In other words, in Trump’s concealing and perhaps destroying of records of conversations with Vladimir Putin, the question is raised: Was he destroying evidence of collusion and in fact continuing to collude with Putin? “I’m at a loss to figure out a legitimate much less reassuring explanation for the impounding of his interpreter’s notes,” former federal prosecutor Harry Litman tells me. “How could intelligence agencies, not to mention the American people, not react to that with extreme alarm?”
There is no logical reason that Trump would be going to such efforts to keep everyone else from knowing what he told Putin if there was not something untoward, embarrassing and/or incriminating in those discussions. Otherwise, those records would be essential for his own senior staff in formulating Trump’s desired Russia policy. Not knowing what was said would mean his own aides might work at cross purposes with the president and/or not take advantage of Putin’s own words. You tie your administration up in knots in this way only if the discussions didn’t concern U.S. policy (but instead Trump’s private affairs) and/or there was something compromising in the discussions. The very fact that Putin knows what was said and we don’t raises the potential for blackmail.
Let’s remember where we started: “No collusion.” Since then we’ve learned of: more than 100 contacts between the Trump campaign and the Russians, Moscow Trump Tower dealmaking that continued through the 2016 campaign, a June Trump Tower meeting where Russians offered “dirt” on Hillary Clinton, and Trump’s campaign chairman Paul Manafort sharing polling data with a Russian linked to Kremlin intelligence operations.
As if that were not all bone-chilling enough, we saw Trump refuse to flat-out deny he was a Russian agent when asked by Fox News gadfly Jeanine Pirro. Republican senators, when asked on Sunday, didn’t offer a complete rebuttal. Far from it. (Asked about subpoenaing the translator to report on the Trump-Putin Helsinki meeting, Texas Republican Sen. Ted Cruz weakly replied, “You know, I think it’s premature for that. I’ve seen the allegations. I want to find out a little bit more about what happened there. I want to learn more than just the allegations in the press.”) Vice Chairman of the Senate Intelligence Committee Mark R. Warner (D-Va.), invariably sober and circumspect, declined to rule out the possibility that the president was knowingly or unknowingly a Russian asset. He said: “Well, Jake, that’s the defining question of our investigation and the Mueller investigation.”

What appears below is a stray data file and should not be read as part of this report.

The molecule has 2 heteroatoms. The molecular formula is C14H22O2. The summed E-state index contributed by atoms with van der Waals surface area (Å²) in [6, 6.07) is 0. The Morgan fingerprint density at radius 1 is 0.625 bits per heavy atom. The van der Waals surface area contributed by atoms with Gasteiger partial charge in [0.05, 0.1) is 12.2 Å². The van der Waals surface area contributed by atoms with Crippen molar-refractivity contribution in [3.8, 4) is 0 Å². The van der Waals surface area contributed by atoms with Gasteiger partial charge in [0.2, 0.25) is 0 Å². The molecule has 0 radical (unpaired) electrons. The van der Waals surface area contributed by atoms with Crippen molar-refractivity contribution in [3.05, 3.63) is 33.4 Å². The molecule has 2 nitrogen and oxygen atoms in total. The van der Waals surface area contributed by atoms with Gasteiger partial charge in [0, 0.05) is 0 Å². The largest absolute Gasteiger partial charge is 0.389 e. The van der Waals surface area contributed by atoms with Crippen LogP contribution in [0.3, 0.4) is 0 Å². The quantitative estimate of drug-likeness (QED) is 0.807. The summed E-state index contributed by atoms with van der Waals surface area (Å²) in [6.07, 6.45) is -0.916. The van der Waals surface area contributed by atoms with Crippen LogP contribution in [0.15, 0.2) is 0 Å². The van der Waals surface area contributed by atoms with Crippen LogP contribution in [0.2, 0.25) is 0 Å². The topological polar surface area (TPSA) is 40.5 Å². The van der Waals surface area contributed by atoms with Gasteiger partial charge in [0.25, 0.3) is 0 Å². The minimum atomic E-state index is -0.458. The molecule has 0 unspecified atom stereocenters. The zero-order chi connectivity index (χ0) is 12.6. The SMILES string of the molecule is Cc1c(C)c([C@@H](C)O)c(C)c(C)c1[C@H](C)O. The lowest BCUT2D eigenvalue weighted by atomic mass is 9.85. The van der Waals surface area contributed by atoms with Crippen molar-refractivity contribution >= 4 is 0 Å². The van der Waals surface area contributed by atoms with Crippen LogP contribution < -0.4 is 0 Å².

To many this seems like a bad movie plot. “The Manchurian Candidate scenario, by its very nature, has always been highly implausible,” Litman acknowledges. “But the question seems to be becoming ‘Is it the least implausible explanation for a long chain of bizarre and worrisome actions by the President?’”
The two reports may have several ramifications. First, even if they don’t say it out loud, sentient Republicans on the Hill increasingly understand the Mueller investigation is extremely serious and has the potential to bring the president down. They may hope it is a nothingburger, but they aren’t dumb people. They know that what has already come out is disturbing, and they know that there is more coming. Second, we should put aside the assumption that no matter what is in the report Republicans will not turn on Trump and seek his removal. Not until we know what Trump said to Putin, what Manafort and Konstantin Kilimnik discussed, what former White House counsel Don McGahn, Michael Cohen and Michael Flynn shared with Mueller in dozens of hours of discussion and a whole lot more will we be able to predict what Republicans will and will not do. Third, it is imperative in his confirmation hearings that attorney general nominee William P. Barr pledge to allow Mueller to complete his work and to make his report public. And finally, if it were not obvious before, this is already the biggest scandal in American presidential history. No other president has so closely aligned himself with a hostile foreign leader, and no campaign has been so intertwined with Russian operatives. Even Richard Nixon didn’t do that.